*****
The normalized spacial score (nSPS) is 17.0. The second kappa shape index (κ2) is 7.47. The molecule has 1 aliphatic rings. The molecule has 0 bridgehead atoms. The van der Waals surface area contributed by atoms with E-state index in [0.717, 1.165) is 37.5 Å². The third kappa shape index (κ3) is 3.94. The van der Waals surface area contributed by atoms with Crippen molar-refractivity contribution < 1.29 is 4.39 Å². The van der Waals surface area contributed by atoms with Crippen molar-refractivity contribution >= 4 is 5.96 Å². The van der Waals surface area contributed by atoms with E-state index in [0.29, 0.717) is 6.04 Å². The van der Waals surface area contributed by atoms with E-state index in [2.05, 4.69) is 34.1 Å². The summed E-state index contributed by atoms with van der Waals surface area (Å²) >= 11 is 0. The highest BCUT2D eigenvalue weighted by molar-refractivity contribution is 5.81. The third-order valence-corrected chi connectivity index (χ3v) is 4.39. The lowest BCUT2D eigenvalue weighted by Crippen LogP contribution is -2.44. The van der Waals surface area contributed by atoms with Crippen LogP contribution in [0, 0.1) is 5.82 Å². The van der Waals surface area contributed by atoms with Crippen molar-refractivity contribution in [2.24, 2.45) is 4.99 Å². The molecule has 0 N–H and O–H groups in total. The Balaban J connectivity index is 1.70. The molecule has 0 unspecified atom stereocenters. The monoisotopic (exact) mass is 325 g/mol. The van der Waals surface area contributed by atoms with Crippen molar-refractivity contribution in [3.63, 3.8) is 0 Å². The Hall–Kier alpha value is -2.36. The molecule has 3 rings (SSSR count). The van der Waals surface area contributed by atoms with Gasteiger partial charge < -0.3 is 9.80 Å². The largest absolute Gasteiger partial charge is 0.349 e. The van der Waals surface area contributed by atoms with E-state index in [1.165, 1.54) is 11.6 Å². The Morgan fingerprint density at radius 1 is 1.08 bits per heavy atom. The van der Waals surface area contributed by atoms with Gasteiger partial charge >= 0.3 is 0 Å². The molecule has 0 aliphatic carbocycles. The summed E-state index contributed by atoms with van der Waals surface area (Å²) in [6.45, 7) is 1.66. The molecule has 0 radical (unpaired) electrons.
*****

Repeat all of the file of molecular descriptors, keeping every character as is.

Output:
The normalized spacial score (nSPS) is 17.0. The second kappa shape index (κ2) is 7.47. The molecule has 1 aliphatic rings. The molecule has 0 bridgehead atoms. The van der Waals surface area contributed by atoms with E-state index in [0.717, 1.165) is 37.5 Å². The third kappa shape index (κ3) is 3.94. The van der Waals surface area contributed by atoms with Crippen molar-refractivity contribution < 1.29 is 4.39 Å². The van der Waals surface area contributed by atoms with Crippen molar-refractivity contribution >= 4 is 5.96 Å². The van der Waals surface area contributed by atoms with E-state index in [0.29, 0.717) is 6.04 Å². The van der Waals surface area contributed by atoms with E-state index in [2.05, 4.69) is 34.1 Å². The summed E-state index contributed by atoms with van der Waals surface area (Å²) >= 11 is 0. The highest BCUT2D eigenvalue weighted by molar-refractivity contribution is 5.81. The third-order valence-corrected chi connectivity index (χ3v) is 4.39. The lowest BCUT2D eigenvalue weighted by Crippen LogP contribution is -2.44. The van der Waals surface area contributed by atoms with Crippen LogP contribution in [0, 0.1) is 5.82 Å². The van der Waals surface area contributed by atoms with Crippen molar-refractivity contribution in [2.24, 2.45) is 4.99 Å². The molecule has 0 N–H and O–H groups in total. The Balaban J connectivity index is 1.70. The molecule has 0 unspecified atom stereocenters. The monoisotopic (exact) mass is 325 g/mol. The van der Waals surface area contributed by atoms with Crippen molar-refractivity contribution in [3.63, 3.8) is 0 Å². The Hall–Kier alpha value is -2.36. The molecule has 3 rings (SSSR count). The van der Waals surface area contributed by atoms with Gasteiger partial charge < -0.3 is 9.80 Å². The largest absolute Gasteiger partial charge is 0.349 e. The van der Waals surface area contributed by atoms with E-state index in [1.165, 1.54) is 11.6 Å². The Morgan fingerprint density at radius 1 is 1.08 bits per heavy atom. The van der Waals surface area contributed by atoms with Gasteiger partial charge >= 0.3 is 0 Å². The molecule has 0 aliphatic carbocycles. The summed E-state index contributed by atoms with van der Waals surface area (Å²) in [6.45, 7) is 1.66. The molecule has 0 radical (unpaired) electrons.